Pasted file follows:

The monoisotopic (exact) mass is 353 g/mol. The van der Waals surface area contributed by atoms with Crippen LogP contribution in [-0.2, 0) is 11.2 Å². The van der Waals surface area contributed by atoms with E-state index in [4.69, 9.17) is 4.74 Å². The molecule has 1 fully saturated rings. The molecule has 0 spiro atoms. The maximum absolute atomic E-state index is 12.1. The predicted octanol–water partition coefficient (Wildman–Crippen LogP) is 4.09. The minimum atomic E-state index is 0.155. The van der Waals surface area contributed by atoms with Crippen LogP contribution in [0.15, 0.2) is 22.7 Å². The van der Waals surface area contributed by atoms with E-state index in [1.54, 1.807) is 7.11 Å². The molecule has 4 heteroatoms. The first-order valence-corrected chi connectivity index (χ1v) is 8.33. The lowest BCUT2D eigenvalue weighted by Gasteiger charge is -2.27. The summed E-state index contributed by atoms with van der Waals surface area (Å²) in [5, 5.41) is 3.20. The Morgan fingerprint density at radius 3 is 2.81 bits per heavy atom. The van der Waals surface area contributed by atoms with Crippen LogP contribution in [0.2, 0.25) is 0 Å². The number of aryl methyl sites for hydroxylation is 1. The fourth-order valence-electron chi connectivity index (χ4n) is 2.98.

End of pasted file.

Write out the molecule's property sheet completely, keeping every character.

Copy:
The monoisotopic (exact) mass is 353 g/mol. The van der Waals surface area contributed by atoms with Crippen LogP contribution in [-0.2, 0) is 11.2 Å². The van der Waals surface area contributed by atoms with E-state index in [4.69, 9.17) is 4.74 Å². The molecule has 1 fully saturated rings. The molecule has 0 spiro atoms. The maximum absolute atomic E-state index is 12.1. The predicted octanol–water partition coefficient (Wildman–Crippen LogP) is 4.09. The minimum atomic E-state index is 0.155. The van der Waals surface area contributed by atoms with Crippen LogP contribution in [0.15, 0.2) is 22.7 Å². The van der Waals surface area contributed by atoms with E-state index in [1.54, 1.807) is 7.11 Å². The molecule has 4 heteroatoms. The first-order valence-corrected chi connectivity index (χ1v) is 8.33. The lowest BCUT2D eigenvalue weighted by Gasteiger charge is -2.27. The summed E-state index contributed by atoms with van der Waals surface area (Å²) in [5, 5.41) is 3.20. The Morgan fingerprint density at radius 3 is 2.81 bits per heavy atom. The van der Waals surface area contributed by atoms with Crippen LogP contribution in [0.2, 0.25) is 0 Å². The number of aryl methyl sites for hydroxylation is 1. The fourth-order valence-electron chi connectivity index (χ4n) is 2.98.